judgecorp writes "Russia, China and other nations have withdrawn proposals to take control over the Internet within their borders. The proposals, handed to the World Conference on International Telecommunications (WCIT) on Friday, caused widespread dismay and protest. The WCIT event in Dubai, run by the UN agency ITU, is working on new International Telecommunications Regulations (ITRs) which are due for their first revision since the emergence of the mass Internet. The line-up of nations wanting to formalize their power to restrict the Internet included Russia, China, UAE, Saudi Arabia, Algeria, Sudan and Egypt. Their proposal has been withdrawn without explanation, an ITU spokesperson confirmed."
First time accepted submitter iggymanz writes "More precise modeling has changed some long term climate predictions: sea levels to rise almost a meter more than present over the next century, but past dire warnings of stronger storms or more frequent droughts won't pan out. Instead there will be less strong storms, but peak winds in the tropics might be slightly higher. Temperature rise of global average will be about 3 degree C total, including the 1 degree C rise over the 20th century. In places where precipitation is frequent, it will become even more frequent; in arid areas, the tendency will be to become even drier. Some new arid areas are expected to appear in the south of N. America, South Africa and Mediterranean countries. Overall, hardly a doomsday scenario."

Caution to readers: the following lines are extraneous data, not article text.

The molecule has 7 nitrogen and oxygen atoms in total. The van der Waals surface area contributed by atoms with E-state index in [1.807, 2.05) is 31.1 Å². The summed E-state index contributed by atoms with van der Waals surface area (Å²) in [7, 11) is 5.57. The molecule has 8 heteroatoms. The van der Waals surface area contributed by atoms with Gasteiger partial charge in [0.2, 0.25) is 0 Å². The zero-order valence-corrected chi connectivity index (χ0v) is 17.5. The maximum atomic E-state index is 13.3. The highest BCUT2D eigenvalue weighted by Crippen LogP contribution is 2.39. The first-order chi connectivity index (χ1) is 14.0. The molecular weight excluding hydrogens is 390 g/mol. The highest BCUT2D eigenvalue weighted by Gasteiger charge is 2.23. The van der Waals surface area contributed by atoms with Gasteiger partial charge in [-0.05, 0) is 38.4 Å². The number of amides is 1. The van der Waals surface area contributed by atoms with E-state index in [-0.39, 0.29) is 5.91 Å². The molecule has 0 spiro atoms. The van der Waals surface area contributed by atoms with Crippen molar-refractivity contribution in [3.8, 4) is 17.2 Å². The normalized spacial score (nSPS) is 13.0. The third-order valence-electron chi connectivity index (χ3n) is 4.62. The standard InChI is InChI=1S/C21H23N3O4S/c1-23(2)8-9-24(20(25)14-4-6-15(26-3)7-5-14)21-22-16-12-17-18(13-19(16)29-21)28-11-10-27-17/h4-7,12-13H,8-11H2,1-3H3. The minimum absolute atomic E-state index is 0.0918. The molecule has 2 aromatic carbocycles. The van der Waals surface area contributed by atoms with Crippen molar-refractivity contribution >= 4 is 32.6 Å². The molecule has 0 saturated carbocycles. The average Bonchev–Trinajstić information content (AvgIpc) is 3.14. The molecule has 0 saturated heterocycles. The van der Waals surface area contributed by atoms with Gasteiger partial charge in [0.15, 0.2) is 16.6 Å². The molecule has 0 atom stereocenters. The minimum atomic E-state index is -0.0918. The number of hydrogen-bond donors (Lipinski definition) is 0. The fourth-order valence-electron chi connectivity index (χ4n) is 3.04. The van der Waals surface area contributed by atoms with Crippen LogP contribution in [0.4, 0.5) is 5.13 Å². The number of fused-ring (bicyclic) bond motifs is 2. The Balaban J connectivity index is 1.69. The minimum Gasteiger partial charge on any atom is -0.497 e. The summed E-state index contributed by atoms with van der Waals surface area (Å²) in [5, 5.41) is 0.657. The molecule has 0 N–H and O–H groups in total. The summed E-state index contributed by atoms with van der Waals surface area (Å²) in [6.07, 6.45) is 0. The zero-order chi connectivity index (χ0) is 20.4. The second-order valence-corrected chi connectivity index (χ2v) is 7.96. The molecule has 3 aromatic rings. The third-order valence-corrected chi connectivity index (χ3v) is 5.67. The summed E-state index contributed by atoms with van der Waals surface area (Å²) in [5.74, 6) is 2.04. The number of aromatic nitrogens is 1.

First time accepted submitter jsherring writes "Police in Victoria, Australia warn that Apple's glitch-filled Maps app could get someone killed, after motorists looking for the Victorian city of Mildura were instead guided to a wilderness area. Relying on Apple Maps to navigate through rural Australia seems rather foolish but it has become common practice to rely on GPS navigation. Besides reverting to google maps, perhaps Apple should provide strong warnings to use other navigation sources if navigating to remote locations."
Press2ToContinue writes "Scientists have found a relatively straightforward way to persuade the cells discarded in human urine to turn into valuable neurons. The technique, described online in a study in Nature Methods this week (abstract), does not involve embryonic stem cells. These come with serious drawbacks when transplanted, such as the risk of developing tumors. Instead, the method uses ordinary cells present in urine, and transforms them into neural progenitor cells — the precursors of brain cells. Researchers routinely reprogram cultured skin and blood cells into induced pluripotent stem cells, which can go on to form any cell in the body. But urine is a much more accessible source."
TrueSatan writes "Pirate bay founder Gottfrid Svartholm is set to be released from solitary confinement but is still to serve the remainder of a one-year sentence relating to Pirate Bay activities. Five months remain of that sentence and they are to be served in a normal prison with far fewer restrictions on his confinement — assuming no new charges are brought against him. He had been accused of involvement in the hacking of Swedish IT firm Logica, but no charges have been substantiated in that case. He was later implicated in a second case but, once more, no charges have been substantiated against him."